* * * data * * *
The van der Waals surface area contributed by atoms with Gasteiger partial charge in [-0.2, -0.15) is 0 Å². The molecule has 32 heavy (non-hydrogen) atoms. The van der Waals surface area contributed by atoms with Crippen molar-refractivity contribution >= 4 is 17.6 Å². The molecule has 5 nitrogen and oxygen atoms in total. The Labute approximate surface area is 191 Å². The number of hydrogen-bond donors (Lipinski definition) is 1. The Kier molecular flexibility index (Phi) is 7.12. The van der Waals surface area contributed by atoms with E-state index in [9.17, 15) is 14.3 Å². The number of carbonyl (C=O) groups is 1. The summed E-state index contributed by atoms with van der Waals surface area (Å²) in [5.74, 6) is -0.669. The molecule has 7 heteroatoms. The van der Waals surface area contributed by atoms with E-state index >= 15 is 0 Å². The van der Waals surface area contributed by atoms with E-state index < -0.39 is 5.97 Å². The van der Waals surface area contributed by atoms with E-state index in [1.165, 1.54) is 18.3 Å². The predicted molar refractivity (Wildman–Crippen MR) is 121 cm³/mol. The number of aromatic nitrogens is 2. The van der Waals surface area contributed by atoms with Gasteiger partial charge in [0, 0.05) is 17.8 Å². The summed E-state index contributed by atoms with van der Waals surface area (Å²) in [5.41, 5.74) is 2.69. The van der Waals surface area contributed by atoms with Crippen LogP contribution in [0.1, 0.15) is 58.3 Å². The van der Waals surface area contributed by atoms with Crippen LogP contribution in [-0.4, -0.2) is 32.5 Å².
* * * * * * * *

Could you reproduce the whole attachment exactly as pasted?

The van der Waals surface area contributed by atoms with Gasteiger partial charge in [-0.2, -0.15) is 0 Å². The molecule has 32 heavy (non-hydrogen) atoms. The van der Waals surface area contributed by atoms with Crippen molar-refractivity contribution >= 4 is 17.6 Å². The molecule has 5 nitrogen and oxygen atoms in total. The Labute approximate surface area is 191 Å². The number of hydrogen-bond donors (Lipinski definition) is 1. The Kier molecular flexibility index (Phi) is 7.12. The van der Waals surface area contributed by atoms with E-state index in [9.17, 15) is 14.3 Å². The number of carbonyl (C=O) groups is 1. The summed E-state index contributed by atoms with van der Waals surface area (Å²) in [5.74, 6) is -0.669. The molecule has 7 heteroatoms. The van der Waals surface area contributed by atoms with E-state index >= 15 is 0 Å². The van der Waals surface area contributed by atoms with E-state index < -0.39 is 5.97 Å². The van der Waals surface area contributed by atoms with E-state index in [1.165, 1.54) is 18.3 Å². The predicted molar refractivity (Wildman–Crippen MR) is 121 cm³/mol. The number of aromatic nitrogens is 2. The van der Waals surface area contributed by atoms with Gasteiger partial charge in [0, 0.05) is 17.8 Å². The summed E-state index contributed by atoms with van der Waals surface area (Å²) in [5.41, 5.74) is 2.69. The van der Waals surface area contributed by atoms with Crippen LogP contribution in [0.1, 0.15) is 58.3 Å². The van der Waals surface area contributed by atoms with Crippen LogP contribution in [-0.4, -0.2) is 32.5 Å².